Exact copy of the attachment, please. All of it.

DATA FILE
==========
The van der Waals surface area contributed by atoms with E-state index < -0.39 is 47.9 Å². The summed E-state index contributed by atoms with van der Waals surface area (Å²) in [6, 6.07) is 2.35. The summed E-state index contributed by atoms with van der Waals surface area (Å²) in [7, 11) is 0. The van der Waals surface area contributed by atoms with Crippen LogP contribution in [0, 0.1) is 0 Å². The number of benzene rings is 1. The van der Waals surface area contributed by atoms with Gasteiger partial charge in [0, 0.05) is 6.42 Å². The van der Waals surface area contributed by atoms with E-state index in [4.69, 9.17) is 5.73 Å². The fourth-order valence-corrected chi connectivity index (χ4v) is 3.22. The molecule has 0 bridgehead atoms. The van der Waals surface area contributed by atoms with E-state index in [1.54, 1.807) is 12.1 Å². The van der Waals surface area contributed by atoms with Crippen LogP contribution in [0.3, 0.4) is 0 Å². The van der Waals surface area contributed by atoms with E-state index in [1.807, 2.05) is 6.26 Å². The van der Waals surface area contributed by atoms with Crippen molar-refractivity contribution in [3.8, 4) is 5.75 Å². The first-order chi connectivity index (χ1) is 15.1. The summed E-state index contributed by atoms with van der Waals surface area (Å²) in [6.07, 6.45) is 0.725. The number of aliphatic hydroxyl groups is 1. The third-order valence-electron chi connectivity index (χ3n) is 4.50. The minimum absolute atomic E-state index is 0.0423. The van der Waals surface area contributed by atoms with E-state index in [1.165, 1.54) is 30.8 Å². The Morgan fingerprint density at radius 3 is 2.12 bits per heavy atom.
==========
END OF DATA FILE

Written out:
The van der Waals surface area contributed by atoms with E-state index < -0.39 is 47.9 Å². The summed E-state index contributed by atoms with van der Waals surface area (Å²) in [6, 6.07) is 2.35. The summed E-state index contributed by atoms with van der Waals surface area (Å²) in [7, 11) is 0. The van der Waals surface area contributed by atoms with Crippen LogP contribution in [0, 0.1) is 0 Å². The number of benzene rings is 1. The van der Waals surface area contributed by atoms with Gasteiger partial charge in [0, 0.05) is 6.42 Å². The van der Waals surface area contributed by atoms with E-state index in [4.69, 9.17) is 5.73 Å². The fourth-order valence-corrected chi connectivity index (χ4v) is 3.22. The molecule has 0 bridgehead atoms. The van der Waals surface area contributed by atoms with E-state index in [1.54, 1.807) is 12.1 Å². The van der Waals surface area contributed by atoms with Crippen LogP contribution in [0.3, 0.4) is 0 Å². The van der Waals surface area contributed by atoms with E-state index in [1.807, 2.05) is 6.26 Å². The van der Waals surface area contributed by atoms with Crippen molar-refractivity contribution in [3.8, 4) is 5.75 Å². The first-order chi connectivity index (χ1) is 15.1. The summed E-state index contributed by atoms with van der Waals surface area (Å²) in [6.07, 6.45) is 0.725. The number of aliphatic hydroxyl groups is 1. The third-order valence-electron chi connectivity index (χ3n) is 4.50. The minimum absolute atomic E-state index is 0.0423. The van der Waals surface area contributed by atoms with E-state index in [1.165, 1.54) is 30.8 Å². The Morgan fingerprint density at radius 3 is 2.12 bits per heavy atom.